What you can do about that Equifax data breach
The theft obtained consumers' names, Social Security numbers, birth dates, addresses and, in some cases, driver's license numbers.
The Equifax security breach may have exposed private information belonging to almost half the U.S. population, so you should definitely pay attention.
Credit reporting agencies work differently from other data companies, so while you may never have dealt with Equifax, their servers were still likely to have your data.
Here are some tips to help you protect yourself from consumer protection expert Bob Sullivan, an NBC News contributor and man behind The Red Tape Chronicles. Sullivan has more tips on his site.
- Equifax has set up an online registry you can check using your last name and the last six digits of your Social Security number, but it doesn't offer satisfying results (check back in later this month!). There are also questions about an arbitration clause and what you're really getting from its offer of free ID theft protection. There's no harm in waiting a week or two while all that shakes out.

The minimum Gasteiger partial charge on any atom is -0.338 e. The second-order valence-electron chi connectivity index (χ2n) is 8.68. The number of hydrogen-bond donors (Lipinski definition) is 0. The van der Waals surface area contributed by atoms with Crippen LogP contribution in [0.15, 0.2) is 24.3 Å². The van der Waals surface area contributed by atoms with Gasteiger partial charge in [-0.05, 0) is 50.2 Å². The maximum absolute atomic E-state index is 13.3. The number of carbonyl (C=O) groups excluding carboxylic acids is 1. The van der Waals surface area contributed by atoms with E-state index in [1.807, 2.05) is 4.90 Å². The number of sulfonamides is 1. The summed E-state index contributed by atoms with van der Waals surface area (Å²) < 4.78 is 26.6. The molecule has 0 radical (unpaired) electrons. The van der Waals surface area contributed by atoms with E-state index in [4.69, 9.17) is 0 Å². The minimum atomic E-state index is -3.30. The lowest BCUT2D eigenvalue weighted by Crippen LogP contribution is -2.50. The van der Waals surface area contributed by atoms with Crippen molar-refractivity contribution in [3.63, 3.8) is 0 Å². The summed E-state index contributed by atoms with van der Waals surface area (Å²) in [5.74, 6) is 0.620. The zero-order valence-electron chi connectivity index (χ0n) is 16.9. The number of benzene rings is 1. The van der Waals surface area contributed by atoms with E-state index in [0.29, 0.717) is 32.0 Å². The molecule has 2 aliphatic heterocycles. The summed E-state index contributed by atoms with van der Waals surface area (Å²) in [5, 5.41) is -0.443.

- Get a copy of your credit report from AnnualCreditReport.com and mark your calendar to get another one in about three months.
- Be on the lookout: Watch your mail for anything suspicious. Check your bank accounts at least weekly for signs of fraud. Listen closely when applying for a loan or a government benefit for signs that someone else might be using your Social Security number. Get your annual Social Security benefits statement online and look for anything unusual.
- Consider putting a security freeze on all your accounts — the most serious but most proactive step you can take. But take this step with great care. If you plan to shop for a car loan or a home loan any time soon, you probably shouldn't do this, because security freezes lock credit report files so no one — not even you — can open a new credit account in your name.
Freezes also generally cost money (the rules vary by state; Trans Union has a grid showing you the varying fee levels by state and consumer criteria), and they can be a hassle, because when it comes time to get a mortgage or an auto loan, consumers sometimes don't remember the procedure to "thaw" their reports.